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  • Trinity and AtheologyThe Listening Self in Romain Rolland’s Jean-Christophe
  • Ashok Collins

The French novelist, playwright, biographer, essayist and musicologist Romain Rolland was born on 29 January 1866, in Clamecy, a small town in Burgundy. He was awarded the Nobel Prize for Literature in 1915, and became infamous for his pacifist stance during the First World War. He developed an interest in the non-resistance of Mahatma Gandhi and the Vedanta philosophy of Hinduism in the 1920s. Although he never became a member of the Communist Party, Rolland visited Russia in 1935 and became an advocate of the Soviet experiment despite his acknowledgement of its shortcomings. He died at the age of seventy-eight on 30 December 1944, in Vézelay, France.

One of the aspects of Rolland’s work that has attracted perhaps the most sustained critical attention in past scholarship is his religious thought, which has usually been seen as an eclectic mixture of creeds based on an existential understanding of the divine (e.g., Cruickshank). The foundation of such a religious thinking was laid by what Rolland later described as three spiritual revelations, or éclairs, which provided a vivid, experiential counterpoint to the abstraction of the Catholic Mass that he attended during his childhood years.1 Rolland gives a detailed account of these flashes of intuition into the nature of existence in Le Voyage intérieur: a penetrating vision of the wide expanse of nature on a terrace in the town of Ferney; his reading of “les mots de feu de Spinoza,” which provided him with a direct taste of the divine life; and “l’éclair Tolstoyen,” which gave him the sensation of being one with the universe (28). In 1887, Rolland sketched out this new faith in a document he entitled “Credo quia verum,” which expressed a philosophy that would later become the “moteur de sa vie et de son œuvre” (Duchatelet, La Genèse 29). In the Credo, Rolland depicts a form of divinity that is not divorced in any way from the material realm but rather is encountered within human [End Page 113] experience. As Sipriot clarifies, for Rolland “[l]a vraie religion suit le rythme et les drames de la vie, de notre vie” (29). Such a unity between the divine and the human, and the importance placed on the natural world within his work, has led most scholars to define Rolland’s religiosity as a form of pantheism (Francis 253; Bonnerot 17), an interpretation that is certainly supported by Rolland’s own assertions on several occasions (Le Cloître 75; Chère Sofia 320). This understanding of the divine predominated for most of Rolland’s life, until a later re-engagement with the Catholic tradition through his friendship with Paul Claudel and various Catholic priests made a more personalized vision come to prominence within his interior life (see Paul Claudel, Romain Rolland; Au seuil).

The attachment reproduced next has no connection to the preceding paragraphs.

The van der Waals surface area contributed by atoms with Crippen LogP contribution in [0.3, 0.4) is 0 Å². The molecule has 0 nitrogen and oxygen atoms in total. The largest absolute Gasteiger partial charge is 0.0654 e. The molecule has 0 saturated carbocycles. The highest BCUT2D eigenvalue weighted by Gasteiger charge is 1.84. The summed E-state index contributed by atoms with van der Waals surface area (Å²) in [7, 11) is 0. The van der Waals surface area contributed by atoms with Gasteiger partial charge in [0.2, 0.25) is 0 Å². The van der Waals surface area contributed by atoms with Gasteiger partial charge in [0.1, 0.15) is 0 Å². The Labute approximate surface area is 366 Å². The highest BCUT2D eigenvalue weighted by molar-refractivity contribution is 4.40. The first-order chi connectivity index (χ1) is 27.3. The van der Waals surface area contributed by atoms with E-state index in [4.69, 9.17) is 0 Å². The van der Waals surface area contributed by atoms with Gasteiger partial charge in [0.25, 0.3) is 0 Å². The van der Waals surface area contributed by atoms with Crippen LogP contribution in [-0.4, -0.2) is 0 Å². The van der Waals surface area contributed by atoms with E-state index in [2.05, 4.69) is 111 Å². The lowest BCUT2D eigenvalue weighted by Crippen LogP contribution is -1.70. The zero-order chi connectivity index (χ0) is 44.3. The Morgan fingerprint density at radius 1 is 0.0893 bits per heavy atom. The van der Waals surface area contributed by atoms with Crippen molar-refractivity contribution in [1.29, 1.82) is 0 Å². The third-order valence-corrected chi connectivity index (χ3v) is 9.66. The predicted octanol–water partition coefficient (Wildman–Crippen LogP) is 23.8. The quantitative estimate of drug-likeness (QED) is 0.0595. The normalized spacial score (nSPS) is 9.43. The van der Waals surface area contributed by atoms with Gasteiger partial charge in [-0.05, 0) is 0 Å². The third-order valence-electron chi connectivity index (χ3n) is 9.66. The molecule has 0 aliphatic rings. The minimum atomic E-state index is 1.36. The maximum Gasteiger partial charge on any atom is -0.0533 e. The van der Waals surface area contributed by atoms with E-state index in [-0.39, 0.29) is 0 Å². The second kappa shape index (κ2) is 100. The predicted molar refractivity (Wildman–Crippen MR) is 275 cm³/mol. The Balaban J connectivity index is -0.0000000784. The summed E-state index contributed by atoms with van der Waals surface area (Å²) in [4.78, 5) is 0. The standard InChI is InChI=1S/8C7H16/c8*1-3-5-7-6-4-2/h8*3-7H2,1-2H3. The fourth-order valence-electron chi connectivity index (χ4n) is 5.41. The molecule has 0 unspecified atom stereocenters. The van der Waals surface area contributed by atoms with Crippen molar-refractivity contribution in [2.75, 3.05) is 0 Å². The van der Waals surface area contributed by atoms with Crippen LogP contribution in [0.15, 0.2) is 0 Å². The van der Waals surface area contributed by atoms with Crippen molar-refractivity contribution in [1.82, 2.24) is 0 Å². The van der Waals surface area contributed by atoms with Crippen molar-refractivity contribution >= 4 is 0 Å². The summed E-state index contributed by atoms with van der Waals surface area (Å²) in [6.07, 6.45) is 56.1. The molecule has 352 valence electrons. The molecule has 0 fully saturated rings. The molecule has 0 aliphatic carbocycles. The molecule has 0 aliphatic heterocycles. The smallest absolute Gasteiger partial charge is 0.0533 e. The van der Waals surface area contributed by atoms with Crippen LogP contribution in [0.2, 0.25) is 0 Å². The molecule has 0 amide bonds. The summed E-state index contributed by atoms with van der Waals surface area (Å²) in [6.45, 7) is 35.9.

While most critics see a sharp divide between Rolland’s pantheism and his later rapprochement with the Christian tradition, other critics recognize that such discursive labeling can sometimes risk oversimplifying what was in fact a much more complex stance towards Catholicism from the very beginning of his literary career.2 Such critical disagreement becomes particularly intense when we turn to his most well-known novel, Jean-Christophe, an “œuvre de foi” (xiv) which has usually been read as an archetypal example of Rolland’s pantheistic vision at work in literary form (e.g., Bresky 1053). In this paper, however, we will follow the critical pathway laid out by Bernard Duchatelet, who hints at the possibility of undertaking a more thorough analysis of the numerous Biblical references that are scattered throughout the novel.3 The purpose of such a study is not to argue for a re-classification of the novel as a “Christian” text, nor to suggest that previous pantheistic definitions should be discarded entirely. Rather, by focusing on the textual representation of God in Jean-Christophe through a utilization of Jean-Luc Nancy’s Deconstruction of Christianity (Déconstruction du christianisme), I will seek to exploit the Biblical tradition in order to re-envisage the text as a literary example of the praxis of open...


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